stirs in the mind. Thus reading poetry often seems a state of
rhapsody in which rhyme and metre and sound stir the mind
as wine and dance stir the body, and we read on, understand-
ing with the senses, not with the intellect, in a state of intoxica-
tion. Yet all this intoxication and intensity of delight depend 
upon the exactitude and truth of the image, on its being the
counterpart of the reality within. Remote and extravagant
as some of Shakespeare’s images seem, far-fetched and
ethereal as some of Keats’s, at the moment of reading they
seem the cap and culmination of the thought; its final ex-
pression. But it is useless to labor the matter in cold blood.
Anyone who has read a poem with pleasure will remember
the sudden conviction, the sudden recollection (for it seems
sometimes as if we were about to say, or had in some previous
existence already said, what Shakespeare is actually now 
saying), which accompany the reading of poetry, and give it
its exaltation and intensity. But such reading is attended,
whether consciously or unconsciously, with the utmost
stretch and vigilance of the faculties, of the reason no less
than of the imagination. We are always verifying the poet’s 
statements, making a flying comparison, to the best of our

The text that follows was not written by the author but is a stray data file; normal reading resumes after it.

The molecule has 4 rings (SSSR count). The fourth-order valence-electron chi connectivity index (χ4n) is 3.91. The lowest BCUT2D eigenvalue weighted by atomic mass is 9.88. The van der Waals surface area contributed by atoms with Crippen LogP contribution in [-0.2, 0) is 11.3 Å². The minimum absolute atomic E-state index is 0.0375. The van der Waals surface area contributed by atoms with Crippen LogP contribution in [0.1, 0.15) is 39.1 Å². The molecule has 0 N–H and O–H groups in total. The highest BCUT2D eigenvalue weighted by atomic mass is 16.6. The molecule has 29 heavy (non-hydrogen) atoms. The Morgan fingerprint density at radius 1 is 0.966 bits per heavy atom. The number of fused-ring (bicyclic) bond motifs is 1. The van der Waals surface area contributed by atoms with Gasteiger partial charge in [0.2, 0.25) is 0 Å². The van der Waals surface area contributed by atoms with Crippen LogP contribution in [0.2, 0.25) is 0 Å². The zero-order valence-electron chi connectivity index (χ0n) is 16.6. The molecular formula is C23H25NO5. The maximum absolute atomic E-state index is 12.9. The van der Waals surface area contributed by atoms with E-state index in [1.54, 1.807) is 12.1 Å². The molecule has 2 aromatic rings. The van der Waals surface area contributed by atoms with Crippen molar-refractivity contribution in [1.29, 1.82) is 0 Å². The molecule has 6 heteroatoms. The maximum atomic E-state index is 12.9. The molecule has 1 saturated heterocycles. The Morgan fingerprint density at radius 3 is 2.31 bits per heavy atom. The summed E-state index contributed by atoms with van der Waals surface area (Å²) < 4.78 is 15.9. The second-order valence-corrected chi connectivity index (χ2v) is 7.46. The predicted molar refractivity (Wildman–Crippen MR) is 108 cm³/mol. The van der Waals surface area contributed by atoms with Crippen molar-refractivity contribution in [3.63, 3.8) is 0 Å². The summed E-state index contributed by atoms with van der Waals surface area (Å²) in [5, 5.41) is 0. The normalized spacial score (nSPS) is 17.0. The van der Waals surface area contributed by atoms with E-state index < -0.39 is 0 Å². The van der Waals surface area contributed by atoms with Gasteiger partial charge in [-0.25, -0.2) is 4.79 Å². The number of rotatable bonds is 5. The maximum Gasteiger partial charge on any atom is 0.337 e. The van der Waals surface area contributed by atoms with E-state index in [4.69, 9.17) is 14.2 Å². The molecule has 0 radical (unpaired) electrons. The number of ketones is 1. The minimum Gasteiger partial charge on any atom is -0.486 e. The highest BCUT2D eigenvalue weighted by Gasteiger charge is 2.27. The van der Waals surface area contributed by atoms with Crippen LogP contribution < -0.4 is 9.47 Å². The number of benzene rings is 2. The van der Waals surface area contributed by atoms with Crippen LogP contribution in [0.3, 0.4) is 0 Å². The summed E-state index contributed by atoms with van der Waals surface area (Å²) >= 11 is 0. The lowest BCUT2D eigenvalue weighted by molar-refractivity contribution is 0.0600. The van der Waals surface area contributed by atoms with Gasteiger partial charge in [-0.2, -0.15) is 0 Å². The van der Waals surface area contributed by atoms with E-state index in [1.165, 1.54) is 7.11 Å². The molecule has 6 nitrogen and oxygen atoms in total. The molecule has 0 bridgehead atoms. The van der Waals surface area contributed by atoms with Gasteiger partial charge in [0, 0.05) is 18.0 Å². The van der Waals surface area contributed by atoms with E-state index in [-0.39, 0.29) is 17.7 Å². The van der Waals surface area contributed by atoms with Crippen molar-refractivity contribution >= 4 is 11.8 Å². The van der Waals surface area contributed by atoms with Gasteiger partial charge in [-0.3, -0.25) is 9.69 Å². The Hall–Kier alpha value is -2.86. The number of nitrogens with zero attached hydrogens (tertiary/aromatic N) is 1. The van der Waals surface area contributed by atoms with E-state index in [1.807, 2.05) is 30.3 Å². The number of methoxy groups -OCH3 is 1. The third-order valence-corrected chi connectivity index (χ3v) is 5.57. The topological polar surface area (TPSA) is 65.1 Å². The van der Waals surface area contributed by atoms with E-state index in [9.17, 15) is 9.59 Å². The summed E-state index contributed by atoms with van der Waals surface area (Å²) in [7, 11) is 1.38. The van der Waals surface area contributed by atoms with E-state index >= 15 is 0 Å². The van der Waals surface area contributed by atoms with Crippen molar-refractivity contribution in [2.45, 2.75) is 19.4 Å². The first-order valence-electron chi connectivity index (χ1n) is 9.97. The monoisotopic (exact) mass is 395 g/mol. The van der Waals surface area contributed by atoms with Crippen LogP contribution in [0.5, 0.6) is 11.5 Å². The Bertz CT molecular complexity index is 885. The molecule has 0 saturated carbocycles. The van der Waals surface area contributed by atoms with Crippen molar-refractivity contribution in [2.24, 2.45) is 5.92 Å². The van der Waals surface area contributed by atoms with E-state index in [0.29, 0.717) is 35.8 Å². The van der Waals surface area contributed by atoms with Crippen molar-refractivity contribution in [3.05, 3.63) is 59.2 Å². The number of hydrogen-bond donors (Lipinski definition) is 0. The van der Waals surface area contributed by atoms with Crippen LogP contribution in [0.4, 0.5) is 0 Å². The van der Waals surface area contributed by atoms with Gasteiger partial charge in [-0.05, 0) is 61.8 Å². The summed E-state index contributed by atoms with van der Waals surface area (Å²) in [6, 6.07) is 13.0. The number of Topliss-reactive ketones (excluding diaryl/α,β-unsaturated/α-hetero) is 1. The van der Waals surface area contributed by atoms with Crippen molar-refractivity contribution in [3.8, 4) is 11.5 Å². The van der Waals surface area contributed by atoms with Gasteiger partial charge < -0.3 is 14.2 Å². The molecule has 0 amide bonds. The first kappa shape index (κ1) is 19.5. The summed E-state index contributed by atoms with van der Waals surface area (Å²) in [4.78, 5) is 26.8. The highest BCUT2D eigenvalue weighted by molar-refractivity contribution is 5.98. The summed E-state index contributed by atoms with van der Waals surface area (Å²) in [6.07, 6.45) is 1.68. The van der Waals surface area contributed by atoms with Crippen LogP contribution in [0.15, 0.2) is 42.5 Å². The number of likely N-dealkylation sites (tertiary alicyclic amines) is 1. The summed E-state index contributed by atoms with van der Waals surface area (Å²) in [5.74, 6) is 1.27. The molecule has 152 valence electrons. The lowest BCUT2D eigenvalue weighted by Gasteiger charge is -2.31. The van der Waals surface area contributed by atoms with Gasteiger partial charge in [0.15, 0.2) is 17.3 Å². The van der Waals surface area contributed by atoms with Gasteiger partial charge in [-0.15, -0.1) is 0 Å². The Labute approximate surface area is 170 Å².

powers, between the beauty he makes outside and the beauty
we are aware of within. For the humblest among us is en-
dowed with the power of comparison. The simplest (provided
he loves reading) has that already within him to which he
makes what is given him—by poet or novelist—correspond.

With that saying, of course, the cat is out of the bag. For
this admission that we can compare, discriminate, brings 
us to this further point. Reading is not merely sympathizing
and understanding; it is also criticizing and judging. Hitherto
our endeavor has been to read books as a writer writes them.
We have been trying to understand, to appreciate, to inter-
pret, to sympathize. But now, when the book is finished, the
reader must leave the dock and mount the bench. He must
cease to be the friend; he must become the judge. And this
is no mere figure of speech. The mind seems (“seems,” for all